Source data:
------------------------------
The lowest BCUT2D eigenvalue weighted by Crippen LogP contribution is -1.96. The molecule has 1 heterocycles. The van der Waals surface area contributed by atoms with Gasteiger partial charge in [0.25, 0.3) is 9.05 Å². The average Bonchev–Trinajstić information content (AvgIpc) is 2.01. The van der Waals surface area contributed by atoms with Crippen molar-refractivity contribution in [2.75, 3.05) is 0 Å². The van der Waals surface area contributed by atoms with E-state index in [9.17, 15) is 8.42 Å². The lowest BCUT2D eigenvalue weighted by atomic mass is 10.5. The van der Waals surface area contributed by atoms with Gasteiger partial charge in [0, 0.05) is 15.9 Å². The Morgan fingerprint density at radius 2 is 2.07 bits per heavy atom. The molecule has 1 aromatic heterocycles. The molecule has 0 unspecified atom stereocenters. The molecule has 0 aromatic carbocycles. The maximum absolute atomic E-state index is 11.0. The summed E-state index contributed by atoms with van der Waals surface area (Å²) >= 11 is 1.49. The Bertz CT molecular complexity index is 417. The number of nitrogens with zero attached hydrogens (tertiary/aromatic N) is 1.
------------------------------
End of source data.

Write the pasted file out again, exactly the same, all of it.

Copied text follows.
The lowest BCUT2D eigenvalue weighted by Crippen LogP contribution is -1.96. The molecule has 1 heterocycles. The van der Waals surface area contributed by atoms with Gasteiger partial charge in [0.25, 0.3) is 9.05 Å². The average Bonchev–Trinajstić information content (AvgIpc) is 2.01. The van der Waals surface area contributed by atoms with Crippen molar-refractivity contribution in [2.75, 3.05) is 0 Å². The van der Waals surface area contributed by atoms with E-state index in [9.17, 15) is 8.42 Å². The lowest BCUT2D eigenvalue weighted by atomic mass is 10.5. The van der Waals surface area contributed by atoms with Gasteiger partial charge in [0, 0.05) is 15.9 Å². The Morgan fingerprint density at radius 2 is 2.07 bits per heavy atom. The molecule has 1 aromatic heterocycles. The molecule has 0 unspecified atom stereocenters. The molecule has 0 aromatic carbocycles. The maximum absolute atomic E-state index is 11.0. The summed E-state index contributed by atoms with van der Waals surface area (Å²) >= 11 is 1.49. The Bertz CT molecular complexity index is 417. The number of nitrogens with zero attached hydrogens (tertiary/aromatic N) is 1.